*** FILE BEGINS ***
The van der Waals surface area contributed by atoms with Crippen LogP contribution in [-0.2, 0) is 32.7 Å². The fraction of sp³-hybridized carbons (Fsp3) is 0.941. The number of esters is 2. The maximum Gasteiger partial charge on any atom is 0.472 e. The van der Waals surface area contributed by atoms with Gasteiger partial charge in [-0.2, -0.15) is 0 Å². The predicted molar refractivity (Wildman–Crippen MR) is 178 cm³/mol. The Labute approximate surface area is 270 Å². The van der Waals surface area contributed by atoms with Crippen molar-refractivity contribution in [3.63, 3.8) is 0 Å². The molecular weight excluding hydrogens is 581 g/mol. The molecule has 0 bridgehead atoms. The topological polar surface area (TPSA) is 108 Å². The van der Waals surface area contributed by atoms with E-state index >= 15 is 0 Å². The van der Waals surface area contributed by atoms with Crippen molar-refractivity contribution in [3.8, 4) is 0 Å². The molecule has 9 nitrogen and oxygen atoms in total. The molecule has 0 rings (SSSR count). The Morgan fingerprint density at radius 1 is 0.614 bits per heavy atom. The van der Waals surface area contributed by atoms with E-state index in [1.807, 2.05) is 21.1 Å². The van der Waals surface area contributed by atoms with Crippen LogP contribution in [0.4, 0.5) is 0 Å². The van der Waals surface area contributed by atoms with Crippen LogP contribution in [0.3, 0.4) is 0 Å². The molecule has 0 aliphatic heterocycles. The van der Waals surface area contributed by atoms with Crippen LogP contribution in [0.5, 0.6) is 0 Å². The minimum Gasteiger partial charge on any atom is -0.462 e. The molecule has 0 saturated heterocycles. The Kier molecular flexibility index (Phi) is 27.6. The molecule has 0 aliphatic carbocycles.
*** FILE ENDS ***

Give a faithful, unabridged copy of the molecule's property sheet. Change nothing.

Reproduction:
The van der Waals surface area contributed by atoms with Crippen LogP contribution in [-0.2, 0) is 32.7 Å². The fraction of sp³-hybridized carbons (Fsp3) is 0.941. The number of esters is 2. The maximum Gasteiger partial charge on any atom is 0.472 e. The van der Waals surface area contributed by atoms with Gasteiger partial charge in [-0.2, -0.15) is 0 Å². The predicted molar refractivity (Wildman–Crippen MR) is 178 cm³/mol. The Labute approximate surface area is 270 Å². The van der Waals surface area contributed by atoms with Crippen molar-refractivity contribution in [3.63, 3.8) is 0 Å². The molecular weight excluding hydrogens is 581 g/mol. The molecule has 0 bridgehead atoms. The topological polar surface area (TPSA) is 108 Å². The van der Waals surface area contributed by atoms with E-state index >= 15 is 0 Å². The van der Waals surface area contributed by atoms with Crippen molar-refractivity contribution in [3.8, 4) is 0 Å². The molecule has 9 nitrogen and oxygen atoms in total. The molecule has 0 rings (SSSR count). The Morgan fingerprint density at radius 1 is 0.614 bits per heavy atom. The van der Waals surface area contributed by atoms with E-state index in [1.807, 2.05) is 21.1 Å². The van der Waals surface area contributed by atoms with Crippen LogP contribution in [0.4, 0.5) is 0 Å². The van der Waals surface area contributed by atoms with Crippen LogP contribution in [0.3, 0.4) is 0 Å². The molecule has 0 aliphatic heterocycles. The van der Waals surface area contributed by atoms with Crippen LogP contribution in [0.5, 0.6) is 0 Å². The minimum Gasteiger partial charge on any atom is -0.462 e. The molecule has 0 saturated heterocycles. The Kier molecular flexibility index (Phi) is 27.6. The molecule has 0 aliphatic carbocycles.